Argentina Customs Fraud – Similarities to Venezuela

Arg-aduana

A customs fraud that allegedly allowed a criminal network to steal millions from Argentina’s government looks eerily similar to how some of Venezuela’s private businesses and corrupt government officials have also benefitted from that Andean nation’s efforts to manipulate currency values.

Argentine authorities conducted 23 simultaneous search warrants and arrested 10 individuals accused of defrauding the state by more than $300 million between 2012 and 2015, according to a July 11 press release by Argentina’s Security Minister.

The scheme was rooted in the difference between the dollar’s official value against the Argentine peso and its informal black market price. Authorities claim that 55 front companies were used to falsify Anticipated Sworn Declarations of Importation (Declaraciones Juradas Anticipadas de Importación – DJAI). These documents allowed import companies to buy dollars from the government at a subsidized price in order to buy foreign goods. Argentina’s previous administration artificially boosted the value of a peso, so an official dollar was worth much less than on the black market. But under the scheme, DJAIs were produced for goods that were never imported and with the sole purpose of buying cheaper official dollars, before selling them at a much higher price on the black market exchange.

The investigation, initiated last year after an official complaint from the director of Argentina’s customs agency, focuses on a network of textile companies owned by members of Buenos Aires’ Korean community, according to Infobae.

Infobae, which described the well-structured network integrated by professional accountants as a “mafia,” notes that not a single official has been charged for corruption, even though the official press release admits that bribes were paid.

The scheme currently investigated in Argentina illustrates how organized crime can profit from government monetary policy, as well as a good dose of corruption.

The sum involved may appear large, but other regional country’s losses to such frauds are measured in percentages of the gross domestic product and reach the highest levels. In Guatemala, for example, corruption reached as high as the president, who was directly leading and benefitting from a vast customs fraud, according to government investigators prosecuting the case.

Argentina’s case, however, appears to have more similarities to Venezuela. Indeed, the latter’s government control of currency exchange rates and the sale of dollars was exploited to embezzle as much as $70 billion in a decade, reported The New York Times. And following a regional pattern, corruption stood as a primary factor enabling these frauds.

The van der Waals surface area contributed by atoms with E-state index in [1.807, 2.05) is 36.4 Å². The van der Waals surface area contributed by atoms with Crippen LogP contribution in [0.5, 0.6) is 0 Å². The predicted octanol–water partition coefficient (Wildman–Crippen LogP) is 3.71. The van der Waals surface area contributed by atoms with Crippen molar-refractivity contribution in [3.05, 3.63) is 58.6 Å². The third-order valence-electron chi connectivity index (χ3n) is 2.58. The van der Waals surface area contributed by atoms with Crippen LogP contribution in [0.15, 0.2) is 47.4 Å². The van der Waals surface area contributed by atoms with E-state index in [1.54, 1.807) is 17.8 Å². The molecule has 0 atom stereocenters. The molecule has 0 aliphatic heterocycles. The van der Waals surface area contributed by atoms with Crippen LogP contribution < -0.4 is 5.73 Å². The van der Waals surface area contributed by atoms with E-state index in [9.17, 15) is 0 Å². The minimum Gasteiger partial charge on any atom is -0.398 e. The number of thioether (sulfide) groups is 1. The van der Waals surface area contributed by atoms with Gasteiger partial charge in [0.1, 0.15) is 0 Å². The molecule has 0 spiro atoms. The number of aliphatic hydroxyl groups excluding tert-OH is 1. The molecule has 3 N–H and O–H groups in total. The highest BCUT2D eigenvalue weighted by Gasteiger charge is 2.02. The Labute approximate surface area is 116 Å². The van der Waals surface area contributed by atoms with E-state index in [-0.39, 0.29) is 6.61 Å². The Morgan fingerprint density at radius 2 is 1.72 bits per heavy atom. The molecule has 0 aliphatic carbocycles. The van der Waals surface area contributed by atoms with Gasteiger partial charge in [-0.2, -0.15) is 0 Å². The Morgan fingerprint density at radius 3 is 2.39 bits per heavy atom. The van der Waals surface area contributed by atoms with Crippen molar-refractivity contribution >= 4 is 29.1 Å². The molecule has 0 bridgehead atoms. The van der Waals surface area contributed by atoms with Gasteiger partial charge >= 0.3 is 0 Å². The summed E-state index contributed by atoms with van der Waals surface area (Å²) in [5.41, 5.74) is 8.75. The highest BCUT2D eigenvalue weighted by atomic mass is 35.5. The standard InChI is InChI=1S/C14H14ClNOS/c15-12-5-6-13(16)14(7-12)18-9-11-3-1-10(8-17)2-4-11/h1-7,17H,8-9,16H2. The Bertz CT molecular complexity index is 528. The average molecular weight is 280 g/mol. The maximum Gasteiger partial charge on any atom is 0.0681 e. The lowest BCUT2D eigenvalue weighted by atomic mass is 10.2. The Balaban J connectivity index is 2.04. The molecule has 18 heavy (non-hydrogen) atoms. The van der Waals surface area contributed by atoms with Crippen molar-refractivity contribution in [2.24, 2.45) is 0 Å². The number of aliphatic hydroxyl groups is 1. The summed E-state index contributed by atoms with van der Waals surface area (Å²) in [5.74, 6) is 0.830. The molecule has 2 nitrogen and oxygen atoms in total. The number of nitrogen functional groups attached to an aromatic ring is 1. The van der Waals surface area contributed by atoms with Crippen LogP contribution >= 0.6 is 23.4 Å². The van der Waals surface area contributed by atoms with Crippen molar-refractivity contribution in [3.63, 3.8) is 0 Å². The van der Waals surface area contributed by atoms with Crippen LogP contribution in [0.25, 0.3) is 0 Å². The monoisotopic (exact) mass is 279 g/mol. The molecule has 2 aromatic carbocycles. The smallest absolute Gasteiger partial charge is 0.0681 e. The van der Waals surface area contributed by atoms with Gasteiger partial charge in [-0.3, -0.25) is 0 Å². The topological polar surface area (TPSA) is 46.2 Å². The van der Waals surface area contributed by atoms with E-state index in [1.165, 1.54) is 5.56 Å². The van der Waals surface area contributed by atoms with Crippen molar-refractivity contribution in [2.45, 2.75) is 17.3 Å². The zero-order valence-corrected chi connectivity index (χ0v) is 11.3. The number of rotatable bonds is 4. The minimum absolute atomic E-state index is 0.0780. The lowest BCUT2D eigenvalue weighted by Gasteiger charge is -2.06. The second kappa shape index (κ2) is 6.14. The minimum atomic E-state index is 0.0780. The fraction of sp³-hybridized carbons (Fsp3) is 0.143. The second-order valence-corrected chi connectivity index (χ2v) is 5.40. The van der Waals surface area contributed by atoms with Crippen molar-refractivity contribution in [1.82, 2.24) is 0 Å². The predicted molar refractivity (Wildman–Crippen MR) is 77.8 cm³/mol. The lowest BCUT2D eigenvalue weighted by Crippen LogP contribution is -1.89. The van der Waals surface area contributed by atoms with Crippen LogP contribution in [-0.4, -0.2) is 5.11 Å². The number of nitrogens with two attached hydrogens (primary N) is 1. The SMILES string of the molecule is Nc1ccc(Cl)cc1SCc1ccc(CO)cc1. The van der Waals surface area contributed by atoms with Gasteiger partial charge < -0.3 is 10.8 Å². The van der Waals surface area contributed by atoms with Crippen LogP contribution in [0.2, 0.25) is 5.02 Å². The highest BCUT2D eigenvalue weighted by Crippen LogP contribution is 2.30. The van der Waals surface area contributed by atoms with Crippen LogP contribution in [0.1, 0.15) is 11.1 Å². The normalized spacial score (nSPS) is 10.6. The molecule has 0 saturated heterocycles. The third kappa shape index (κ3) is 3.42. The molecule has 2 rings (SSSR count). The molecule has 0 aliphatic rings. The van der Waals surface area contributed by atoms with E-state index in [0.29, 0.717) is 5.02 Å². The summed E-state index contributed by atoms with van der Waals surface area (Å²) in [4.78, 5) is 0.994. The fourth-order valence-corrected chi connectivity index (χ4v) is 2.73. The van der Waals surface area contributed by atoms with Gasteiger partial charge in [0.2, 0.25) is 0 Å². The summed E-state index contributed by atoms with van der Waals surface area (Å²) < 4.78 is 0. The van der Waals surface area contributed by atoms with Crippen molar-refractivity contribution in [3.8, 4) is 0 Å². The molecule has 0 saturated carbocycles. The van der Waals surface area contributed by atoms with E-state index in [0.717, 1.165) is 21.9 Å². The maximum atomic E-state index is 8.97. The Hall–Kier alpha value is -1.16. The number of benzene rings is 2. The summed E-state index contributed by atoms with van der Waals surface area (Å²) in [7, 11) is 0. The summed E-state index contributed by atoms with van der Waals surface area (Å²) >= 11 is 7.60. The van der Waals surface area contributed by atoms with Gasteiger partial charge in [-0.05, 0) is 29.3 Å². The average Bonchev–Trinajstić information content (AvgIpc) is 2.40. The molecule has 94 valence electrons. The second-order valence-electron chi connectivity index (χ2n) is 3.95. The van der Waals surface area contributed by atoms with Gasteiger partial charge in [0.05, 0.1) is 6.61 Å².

Source: InsightCrime.org and WCO IRIS Portal

If you thought trade in Africa is bad, consider this!

On January 10 2012 the Argentine tax authorities passed General Resolution 3252/2012, requiring importers to file an advance import affidavit before the definitive import of any type of goods. The affidavit is analysed by the tax authorities and by any other relevant government agency; only once approval has been granted may the import be carried out  The resolution applies to all types of product definitively imported into the country as from February 1 2012.

Under the resolution, importers must file an affidavit (through the tax authority’s website) before issuing a purchase order or similar document. The authority will inform importers (through its online application) of any news regarding the status of their petition and, if applicable, the reasons for any objections made and the government agencies where importers can remedy those objections. Importers must enter the affidavit number in the authority’s María Information System when the goods enter customs clearance. The customs clearance process will be automatically stopped if this number is not entered.

The tax authority has a 72-hour period (from the date on which the affidavit is filed by the importer) to make any comments. This time period may be extended by up to 10 calendar days in “those cases in which the specific activities of the agency in charge so requests”. Once the above periods have elapsed with no comments being made, the import operation may continue. Otherwise, the comments should be dealt with by the importer with the agency that raised them.

Import operations that already have an open irrevocable letter of credit (or similar document) or that have been prepaid (in both cases dating from before February 1 2012) are exempt from the obligation to obtain an affidavit. However, there are some contradictions in the text of the resolution that may create problems at the time of applying this exemption. The following import operations, among others, are exempt from the obligation to obtain an affidavit:

  • imports made under the courier or sample regimes;
  • imports that relate to turnkey projects (provided that they were approved before February 1 2012); or
  • imports that are sent in different shipments (provided that they were approved before February 1 2012).

At present, the foreign trade sector of Argentina is almost paralysed, with no clear sense of direction. Only time will tell whether the affidavit system starts processing requests relatively smoothly, or if the paralysis will result in an increase in litigation by desperate importers. Source: taken from the article: “Argentina’s foreign trade paralysis continues” – International Law Office.